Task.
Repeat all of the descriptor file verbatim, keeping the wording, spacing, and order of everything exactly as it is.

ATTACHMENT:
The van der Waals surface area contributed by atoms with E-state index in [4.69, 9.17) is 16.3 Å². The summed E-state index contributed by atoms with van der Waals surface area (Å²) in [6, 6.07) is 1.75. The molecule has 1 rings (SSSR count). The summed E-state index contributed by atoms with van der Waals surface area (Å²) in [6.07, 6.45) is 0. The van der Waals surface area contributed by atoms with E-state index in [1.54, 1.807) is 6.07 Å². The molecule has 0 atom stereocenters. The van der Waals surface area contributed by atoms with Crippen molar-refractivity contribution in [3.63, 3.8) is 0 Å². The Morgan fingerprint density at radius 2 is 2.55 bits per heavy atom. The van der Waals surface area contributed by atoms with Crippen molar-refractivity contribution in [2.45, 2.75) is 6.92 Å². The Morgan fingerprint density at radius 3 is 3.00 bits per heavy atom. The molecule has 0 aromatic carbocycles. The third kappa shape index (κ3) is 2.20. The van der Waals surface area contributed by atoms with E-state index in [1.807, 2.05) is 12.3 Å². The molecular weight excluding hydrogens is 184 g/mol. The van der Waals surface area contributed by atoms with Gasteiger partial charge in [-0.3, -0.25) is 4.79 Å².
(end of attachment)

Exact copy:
The van der Waals surface area contributed by atoms with E-state index in [4.69, 9.17) is 16.3 Å². The summed E-state index contributed by atoms with van der Waals surface area (Å²) in [6, 6.07) is 1.75. The molecule has 1 rings (SSSR count). The summed E-state index contributed by atoms with van der Waals surface area (Å²) in [6.07, 6.45) is 0. The van der Waals surface area contributed by atoms with E-state index in [1.54, 1.807) is 6.07 Å². The molecule has 0 atom stereocenters. The van der Waals surface area contributed by atoms with Crippen molar-refractivity contribution in [3.63, 3.8) is 0 Å². The Morgan fingerprint density at radius 2 is 2.55 bits per heavy atom. The van der Waals surface area contributed by atoms with Crippen molar-refractivity contribution in [2.45, 2.75) is 6.92 Å². The Morgan fingerprint density at radius 3 is 3.00 bits per heavy atom. The molecule has 0 aromatic carbocycles. The third kappa shape index (κ3) is 2.20. The van der Waals surface area contributed by atoms with E-state index in [1.807, 2.05) is 12.3 Å². The molecular weight excluding hydrogens is 184 g/mol. The van der Waals surface area contributed by atoms with Gasteiger partial charge in [-0.3, -0.25) is 4.79 Å².